States win points with sales-tax holidays

 
State
Dates
Items
Max cost
First year
Aug. 3 - 5
Clothing
Computers
School supplies
Books
$100
$750
$50
$30
2006
Aug. 19 - 25
Clothing
$300
2001
Aug. 2 - 5
Clothing
School supplies
Computers
$100
$20
$1,500
2005
 
Oct. 4 - 7
Energy efficient
products
$,1500
 
June 1 - 12
Hurricane
supplies and
equipment
 
2007

Aug. 4 - 13
Clothing
School supplies
$50
$10

Aug. 3 - 4
Clothing
$100
2000
Aug. 3 - 4
Personal items
$2,500
2007
Aug. 11 - 12
Personal items
$2,500
2005
Aug. 3 - 5
Clothing
Computers
School supplies
$100
$3,500
$50
2006
Aug. 3 - 5
Clothing
Computers
School supplies
$100
$1,000
$15
2005
Aug. 3 - 5
Clothing
School supplies
Computers
Other comp.
Sports equip.
$100
$100
$3,500
$250
$50
2001
Aug. 3 - 5
Clothing
$100
2007
Aug. 3 - 5
Clothing
School supplies
Computers
Other
 
2000
Aug. 3 - 5
Clothing
School supplies
Computers
$100
$100
$1,500
2006
Aug. 17 - 19
Clothing and
backpacks
$100
1999
Aug. 3 - 5
Clothing
School supplies
$100
$20
2006
 
Oct. 5 - 8
Energy efficient
products
$2,500
 
Sources: Federation of Tax Administrators,
State Departments of Revenue
August means the ka-ching of cash registers ringing up back-to-school items, and while shoppers are expected to shell out $18 billion on school clothes and supplies this year, more than a dozen states won't get a cut.
  
Connecticut, Florida and Texas are among 15 states giving families a break from paying sales tax on certain school-related items this month under temporary "state-tax holiday" programs.
  
The programs vary widely. Shoppers in Louisiana and Massachusetts had two days this month to make purchases up to $2,500 and not pay the 4 percent and 6 percent state sales tax respectively. Florida shoppers had 10 days to get a 6 percent tax break on clothing with a sales price of $50 or less and school supplies with a sales price of $10 or less.
  
Some states like Georgia and Virginia have added energy-efficiency products to the mix, while Florida in June shelved the state sales tax for hurricane supplies and equipment.
  
Sales tax holidays are popular among shoppers and politicians. "It's a way to give tax relief in a highly visible way," said Harley Duncan, executive director of the Federation of Tax Administrators. He said the number of states offering the holidays has slowly increased over the years because they are so popular.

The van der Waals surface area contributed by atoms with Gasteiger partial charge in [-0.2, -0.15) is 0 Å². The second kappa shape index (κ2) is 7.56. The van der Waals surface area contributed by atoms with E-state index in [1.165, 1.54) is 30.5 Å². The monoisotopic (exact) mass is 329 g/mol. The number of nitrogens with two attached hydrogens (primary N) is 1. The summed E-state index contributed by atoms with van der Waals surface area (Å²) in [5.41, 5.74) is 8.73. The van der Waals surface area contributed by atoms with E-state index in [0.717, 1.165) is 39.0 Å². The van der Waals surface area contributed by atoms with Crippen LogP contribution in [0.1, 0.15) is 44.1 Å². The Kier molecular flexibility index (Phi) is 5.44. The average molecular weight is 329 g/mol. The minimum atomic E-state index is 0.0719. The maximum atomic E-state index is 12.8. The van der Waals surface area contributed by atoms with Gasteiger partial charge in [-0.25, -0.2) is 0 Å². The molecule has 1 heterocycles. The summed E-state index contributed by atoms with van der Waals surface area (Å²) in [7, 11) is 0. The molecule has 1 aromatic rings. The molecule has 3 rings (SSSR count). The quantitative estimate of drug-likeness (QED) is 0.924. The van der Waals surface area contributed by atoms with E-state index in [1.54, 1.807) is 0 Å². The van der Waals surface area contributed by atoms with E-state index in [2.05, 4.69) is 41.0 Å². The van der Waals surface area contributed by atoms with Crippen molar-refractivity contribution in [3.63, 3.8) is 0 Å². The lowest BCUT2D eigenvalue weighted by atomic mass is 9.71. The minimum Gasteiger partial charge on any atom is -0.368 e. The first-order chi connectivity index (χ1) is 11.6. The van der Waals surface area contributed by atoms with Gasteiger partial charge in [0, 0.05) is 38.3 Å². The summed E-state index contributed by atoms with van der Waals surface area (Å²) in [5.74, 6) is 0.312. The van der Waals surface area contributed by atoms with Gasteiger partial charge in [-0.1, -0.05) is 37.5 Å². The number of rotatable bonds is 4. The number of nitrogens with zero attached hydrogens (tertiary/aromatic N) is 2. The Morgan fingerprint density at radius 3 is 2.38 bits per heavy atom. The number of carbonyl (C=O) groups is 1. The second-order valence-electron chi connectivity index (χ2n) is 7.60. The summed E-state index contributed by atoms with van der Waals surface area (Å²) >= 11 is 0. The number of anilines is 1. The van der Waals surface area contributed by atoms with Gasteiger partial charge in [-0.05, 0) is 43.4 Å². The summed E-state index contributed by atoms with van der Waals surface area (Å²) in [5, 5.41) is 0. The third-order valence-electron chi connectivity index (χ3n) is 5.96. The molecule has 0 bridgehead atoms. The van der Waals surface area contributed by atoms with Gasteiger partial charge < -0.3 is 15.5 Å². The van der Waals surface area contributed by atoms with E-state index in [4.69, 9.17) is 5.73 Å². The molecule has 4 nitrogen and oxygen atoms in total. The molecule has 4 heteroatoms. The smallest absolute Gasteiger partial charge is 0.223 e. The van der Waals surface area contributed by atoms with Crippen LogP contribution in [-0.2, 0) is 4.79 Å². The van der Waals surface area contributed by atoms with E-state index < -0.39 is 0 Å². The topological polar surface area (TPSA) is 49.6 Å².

Many tax experts, however, say the programs don't make good tax policy. "Sales-tax holidays are political gimmicks," economist Curtis Dubay of the Tax Foundation said. "They are a cheap way for politicians to score points with working families."
  
Sales-tax holidays also can be a bureaucratic nightmare for small businesses. A Wal-Mart likely will have no problem complying, but a mom-and-pop operation with 10,000 items on the shelf will have to figure out which items are exempt.
  
The programs siphon a modest amount of money from state coffers. Florida's sales-tax holiday last year cost the state about $32 million; Georgia lost $11 million; Massachusetts, $16 million; and Tennessee, $22 million, according to the National Association of State Budget Officers.
  
New Hampshire, one of five states without a state sales tax, has kicked off campaigns for the past three years to lure Massachusetts residents to shop there instead. "I want to remind shoppers they don't have to schedule their shopping around the schedule of state government in Massachusetts because every day in New Hampshire is a tax-free holiday," Gov. John Lynch (D) said in a statement.
  
The other states without state sales taxes are Alaska, Delaware, Montana and Oregon.
  
Dubay of the Tax Foundation said a better idea than a temporary sales-tax holiday is for states to broaden the sales-tax base and lower the rate.
  
The bigger dent to state coffers is online shopping, which many consumers consider to be tax-free. The National Retail Federation said 20 percent of parents will head to the computer, not the mall, to buy school merchandise this year, up from 15 percent last year.
  
The amount of tax revenue state and local governments stand to lose to e-commerce by 2008 ranges from $21.5 billion to $33.7 billion, according to Sujit M. CanagaRetna, a state tax expert for the Council of State Governments.
 
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